The ‘long and winding road’ towards peace in Ireland still has a few steps to go, but part of the path to a better future for ourselves is found not only in developing new ways of working at home, but in sharing our journey with others elsewhere whose communities have also been trapped in violent political conflict.
We have discovered that in assisting others to develop new agreed structures of democracy we are helped to overcome some of the final hurdles on our own path.
The new Centre for Democracy and Peace Building brings together some of the politicians who were intimately involved in the negotiation of the 1998 Good Friday Agreement with colleagues who have worked for many years on grass-roots peace-building in Northern Ireland’s divided communities.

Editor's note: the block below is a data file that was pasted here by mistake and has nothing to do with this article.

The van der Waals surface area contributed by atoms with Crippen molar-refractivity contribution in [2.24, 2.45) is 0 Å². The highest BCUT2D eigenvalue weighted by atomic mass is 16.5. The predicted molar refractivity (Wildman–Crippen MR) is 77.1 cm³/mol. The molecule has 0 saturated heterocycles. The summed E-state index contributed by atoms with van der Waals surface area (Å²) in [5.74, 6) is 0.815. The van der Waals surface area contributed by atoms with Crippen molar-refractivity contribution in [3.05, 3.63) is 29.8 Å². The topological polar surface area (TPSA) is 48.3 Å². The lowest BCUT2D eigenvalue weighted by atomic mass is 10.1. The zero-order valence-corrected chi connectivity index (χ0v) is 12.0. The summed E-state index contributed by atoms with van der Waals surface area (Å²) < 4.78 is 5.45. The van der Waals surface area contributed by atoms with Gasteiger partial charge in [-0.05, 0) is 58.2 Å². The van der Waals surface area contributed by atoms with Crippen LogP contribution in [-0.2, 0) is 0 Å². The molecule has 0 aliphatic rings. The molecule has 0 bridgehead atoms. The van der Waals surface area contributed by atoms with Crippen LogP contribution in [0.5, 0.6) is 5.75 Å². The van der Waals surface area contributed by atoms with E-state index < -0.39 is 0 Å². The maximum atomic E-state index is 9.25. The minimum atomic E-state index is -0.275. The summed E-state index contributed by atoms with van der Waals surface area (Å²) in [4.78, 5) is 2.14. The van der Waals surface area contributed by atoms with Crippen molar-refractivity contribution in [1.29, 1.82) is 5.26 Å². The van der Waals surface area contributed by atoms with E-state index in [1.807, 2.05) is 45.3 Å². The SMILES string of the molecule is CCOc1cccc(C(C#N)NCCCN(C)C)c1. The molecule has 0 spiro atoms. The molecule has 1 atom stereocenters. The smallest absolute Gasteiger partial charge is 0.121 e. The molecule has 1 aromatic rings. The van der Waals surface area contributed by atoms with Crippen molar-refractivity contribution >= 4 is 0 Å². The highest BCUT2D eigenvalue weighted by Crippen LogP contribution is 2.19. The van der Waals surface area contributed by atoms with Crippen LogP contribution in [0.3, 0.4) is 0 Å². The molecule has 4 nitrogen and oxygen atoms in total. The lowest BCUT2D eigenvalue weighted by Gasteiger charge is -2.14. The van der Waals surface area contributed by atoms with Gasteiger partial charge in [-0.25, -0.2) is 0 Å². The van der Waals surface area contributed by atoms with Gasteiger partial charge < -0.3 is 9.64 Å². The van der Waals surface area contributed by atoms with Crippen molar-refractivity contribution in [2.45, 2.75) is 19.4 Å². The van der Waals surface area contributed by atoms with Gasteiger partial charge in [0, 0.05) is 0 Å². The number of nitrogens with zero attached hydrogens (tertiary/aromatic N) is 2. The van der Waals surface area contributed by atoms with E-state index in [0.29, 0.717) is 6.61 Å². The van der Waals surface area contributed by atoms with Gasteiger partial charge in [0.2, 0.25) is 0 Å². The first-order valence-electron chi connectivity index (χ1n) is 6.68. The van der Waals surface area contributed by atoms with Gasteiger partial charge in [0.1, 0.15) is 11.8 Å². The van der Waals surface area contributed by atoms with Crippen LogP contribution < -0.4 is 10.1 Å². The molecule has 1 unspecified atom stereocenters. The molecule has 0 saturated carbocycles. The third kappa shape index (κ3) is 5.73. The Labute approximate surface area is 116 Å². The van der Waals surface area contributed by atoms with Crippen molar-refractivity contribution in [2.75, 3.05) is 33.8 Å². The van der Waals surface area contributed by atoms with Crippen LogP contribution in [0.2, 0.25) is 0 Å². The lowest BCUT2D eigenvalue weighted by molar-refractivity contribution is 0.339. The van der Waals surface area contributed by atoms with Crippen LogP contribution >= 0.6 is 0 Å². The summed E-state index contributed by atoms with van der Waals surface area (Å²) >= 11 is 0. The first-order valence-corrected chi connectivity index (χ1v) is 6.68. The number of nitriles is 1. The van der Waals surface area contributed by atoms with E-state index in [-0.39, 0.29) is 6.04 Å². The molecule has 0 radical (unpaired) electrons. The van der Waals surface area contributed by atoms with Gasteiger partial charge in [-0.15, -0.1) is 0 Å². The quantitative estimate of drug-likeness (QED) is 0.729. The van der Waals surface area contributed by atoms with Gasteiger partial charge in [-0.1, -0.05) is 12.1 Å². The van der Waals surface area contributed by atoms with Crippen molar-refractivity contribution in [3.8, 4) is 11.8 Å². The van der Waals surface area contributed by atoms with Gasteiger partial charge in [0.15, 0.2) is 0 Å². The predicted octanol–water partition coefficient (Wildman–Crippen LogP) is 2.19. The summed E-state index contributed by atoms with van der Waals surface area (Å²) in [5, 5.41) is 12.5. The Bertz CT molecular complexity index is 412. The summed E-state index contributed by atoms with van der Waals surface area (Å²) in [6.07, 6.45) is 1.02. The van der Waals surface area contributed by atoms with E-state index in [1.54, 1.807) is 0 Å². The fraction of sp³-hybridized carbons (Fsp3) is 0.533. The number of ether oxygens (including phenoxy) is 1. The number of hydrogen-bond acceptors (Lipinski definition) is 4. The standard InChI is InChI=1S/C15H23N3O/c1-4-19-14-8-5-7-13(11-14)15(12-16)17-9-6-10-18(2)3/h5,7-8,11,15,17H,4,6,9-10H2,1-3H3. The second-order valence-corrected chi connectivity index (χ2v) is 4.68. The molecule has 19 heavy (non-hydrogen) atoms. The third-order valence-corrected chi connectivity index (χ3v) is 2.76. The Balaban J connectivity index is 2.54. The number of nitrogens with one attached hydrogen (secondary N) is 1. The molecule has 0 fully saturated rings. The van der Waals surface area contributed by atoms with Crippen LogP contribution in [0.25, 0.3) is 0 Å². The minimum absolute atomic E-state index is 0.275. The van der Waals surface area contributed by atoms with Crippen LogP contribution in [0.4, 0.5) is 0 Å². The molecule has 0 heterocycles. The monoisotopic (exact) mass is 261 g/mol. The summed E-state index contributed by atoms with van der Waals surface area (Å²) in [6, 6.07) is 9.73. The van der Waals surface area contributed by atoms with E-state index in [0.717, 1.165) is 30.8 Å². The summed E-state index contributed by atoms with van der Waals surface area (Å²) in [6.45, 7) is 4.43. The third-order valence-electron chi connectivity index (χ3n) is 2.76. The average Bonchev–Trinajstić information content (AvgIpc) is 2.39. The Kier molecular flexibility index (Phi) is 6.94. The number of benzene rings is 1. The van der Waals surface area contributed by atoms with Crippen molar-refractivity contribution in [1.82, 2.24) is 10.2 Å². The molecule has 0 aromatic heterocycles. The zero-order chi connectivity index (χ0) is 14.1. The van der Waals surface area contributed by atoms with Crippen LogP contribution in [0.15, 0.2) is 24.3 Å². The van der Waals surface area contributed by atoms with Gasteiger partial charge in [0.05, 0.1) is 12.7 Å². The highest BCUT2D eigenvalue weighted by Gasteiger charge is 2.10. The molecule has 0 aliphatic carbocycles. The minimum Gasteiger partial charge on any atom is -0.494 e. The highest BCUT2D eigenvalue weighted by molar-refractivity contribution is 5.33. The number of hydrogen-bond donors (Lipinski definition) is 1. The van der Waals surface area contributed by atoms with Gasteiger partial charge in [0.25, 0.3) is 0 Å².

The Centre’s leadership has accumulated many years of political understanding and practical experience and has provided on-the-ground help with research, training, institutional development and routes out of violence in many parts of the world.
What insights guide the work of the Centre?
- Political violence comes out of a history of long-standing disturbed communal relationships, and dealing with those relationships is central to peace building.
- A resolution is not the result of a political fix, but of a process of change and development involving the key stakeholders.
- Those from communities that have experienced political violence have an instinctive appreciation of the challenges faced by others in such situations, even where there are profound differences of history, economics, culture and politics.
DOWNLOAD CONFERENCE REPORT HERE: TBF Report 2015